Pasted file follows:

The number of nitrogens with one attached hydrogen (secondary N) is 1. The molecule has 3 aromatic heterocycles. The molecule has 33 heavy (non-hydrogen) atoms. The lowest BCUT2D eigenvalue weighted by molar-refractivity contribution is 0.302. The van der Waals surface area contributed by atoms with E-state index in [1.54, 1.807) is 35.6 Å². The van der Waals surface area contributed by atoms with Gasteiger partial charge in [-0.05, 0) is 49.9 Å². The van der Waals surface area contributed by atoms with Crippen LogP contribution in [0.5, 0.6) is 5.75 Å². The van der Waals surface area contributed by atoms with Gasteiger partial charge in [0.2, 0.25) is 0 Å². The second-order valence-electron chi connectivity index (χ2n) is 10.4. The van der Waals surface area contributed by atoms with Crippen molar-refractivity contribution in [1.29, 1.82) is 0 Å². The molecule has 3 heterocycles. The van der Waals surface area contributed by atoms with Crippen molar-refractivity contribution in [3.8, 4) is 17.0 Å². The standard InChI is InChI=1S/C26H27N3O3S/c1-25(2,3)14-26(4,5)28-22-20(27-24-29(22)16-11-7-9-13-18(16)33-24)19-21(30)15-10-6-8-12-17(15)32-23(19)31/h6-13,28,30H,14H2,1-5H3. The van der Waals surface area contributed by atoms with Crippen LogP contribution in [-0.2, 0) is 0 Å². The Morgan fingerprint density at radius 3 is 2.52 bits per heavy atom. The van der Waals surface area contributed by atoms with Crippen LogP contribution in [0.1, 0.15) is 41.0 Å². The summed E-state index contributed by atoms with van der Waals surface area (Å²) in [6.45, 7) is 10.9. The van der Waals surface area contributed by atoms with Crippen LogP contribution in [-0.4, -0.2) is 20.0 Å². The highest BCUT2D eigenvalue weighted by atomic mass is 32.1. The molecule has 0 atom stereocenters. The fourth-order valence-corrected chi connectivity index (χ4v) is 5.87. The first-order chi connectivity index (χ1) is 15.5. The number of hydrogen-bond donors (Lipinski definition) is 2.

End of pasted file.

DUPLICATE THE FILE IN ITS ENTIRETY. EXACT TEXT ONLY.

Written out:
The number of nitrogens with one attached hydrogen (secondary N) is 1. The molecule has 3 aromatic heterocycles. The molecule has 33 heavy (non-hydrogen) atoms. The lowest BCUT2D eigenvalue weighted by molar-refractivity contribution is 0.302. The van der Waals surface area contributed by atoms with E-state index in [1.54, 1.807) is 35.6 Å². The van der Waals surface area contributed by atoms with Gasteiger partial charge in [-0.05, 0) is 49.9 Å². The van der Waals surface area contributed by atoms with Crippen LogP contribution in [0.5, 0.6) is 5.75 Å². The van der Waals surface area contributed by atoms with Gasteiger partial charge in [0.2, 0.25) is 0 Å². The second-order valence-electron chi connectivity index (χ2n) is 10.4. The van der Waals surface area contributed by atoms with Crippen molar-refractivity contribution in [1.29, 1.82) is 0 Å². The molecule has 3 heterocycles. The van der Waals surface area contributed by atoms with Crippen molar-refractivity contribution in [3.8, 4) is 17.0 Å². The standard InChI is InChI=1S/C26H27N3O3S/c1-25(2,3)14-26(4,5)28-22-20(27-24-29(22)16-11-7-9-13-18(16)33-24)19-21(30)15-10-6-8-12-17(15)32-23(19)31/h6-13,28,30H,14H2,1-5H3. The van der Waals surface area contributed by atoms with Crippen LogP contribution in [-0.2, 0) is 0 Å². The Morgan fingerprint density at radius 3 is 2.52 bits per heavy atom. The van der Waals surface area contributed by atoms with Crippen LogP contribution in [0.1, 0.15) is 41.0 Å². The summed E-state index contributed by atoms with van der Waals surface area (Å²) in [6.45, 7) is 10.9. The van der Waals surface area contributed by atoms with Crippen LogP contribution in [-0.4, -0.2) is 20.0 Å². The highest BCUT2D eigenvalue weighted by atomic mass is 32.1. The molecule has 0 atom stereocenters. The fourth-order valence-corrected chi connectivity index (χ4v) is 5.87. The first-order chi connectivity index (χ1) is 15.5. The number of hydrogen-bond donors (Lipinski definition) is 2.